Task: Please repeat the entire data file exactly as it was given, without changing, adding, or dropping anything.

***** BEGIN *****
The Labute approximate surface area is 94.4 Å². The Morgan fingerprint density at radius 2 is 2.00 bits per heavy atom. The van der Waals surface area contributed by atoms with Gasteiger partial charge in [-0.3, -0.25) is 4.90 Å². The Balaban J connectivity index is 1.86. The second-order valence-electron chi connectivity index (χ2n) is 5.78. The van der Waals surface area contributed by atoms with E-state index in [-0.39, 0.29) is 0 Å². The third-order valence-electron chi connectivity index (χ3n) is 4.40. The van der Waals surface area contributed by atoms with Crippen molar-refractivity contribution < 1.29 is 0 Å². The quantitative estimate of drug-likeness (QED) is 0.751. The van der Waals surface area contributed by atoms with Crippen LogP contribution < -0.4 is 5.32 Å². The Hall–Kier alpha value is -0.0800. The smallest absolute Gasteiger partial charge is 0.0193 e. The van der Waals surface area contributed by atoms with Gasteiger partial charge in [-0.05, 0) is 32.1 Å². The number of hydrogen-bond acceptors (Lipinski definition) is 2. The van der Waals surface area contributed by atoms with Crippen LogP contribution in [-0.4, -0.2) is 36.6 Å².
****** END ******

The Labute approximate surface area is 94.4 Å². The Morgan fingerprint density at radius 2 is 2.00 bits per heavy atom. The van der Waals surface area contributed by atoms with Gasteiger partial charge in [-0.3, -0.25) is 4.90 Å². The Balaban J connectivity index is 1.86. The second-order valence-electron chi connectivity index (χ2n) is 5.78. The van der Waals surface area contributed by atoms with E-state index in [-0.39, 0.29) is 0 Å². The third-order valence-electron chi connectivity index (χ3n) is 4.40. The van der Waals surface area contributed by atoms with Crippen molar-refractivity contribution < 1.29 is 0 Å². The quantitative estimate of drug-likeness (QED) is 0.751. The van der Waals surface area contributed by atoms with Crippen LogP contribution < -0.4 is 5.32 Å². The Hall–Kier alpha value is -0.0800. The smallest absolute Gasteiger partial charge is 0.0193 e. The van der Waals surface area contributed by atoms with Gasteiger partial charge in [-0.05, 0) is 32.1 Å². The number of hydrogen-bond acceptors (Lipinski definition) is 2. The van der Waals surface area contributed by atoms with Crippen LogP contribution in [-0.4, -0.2) is 36.6 Å².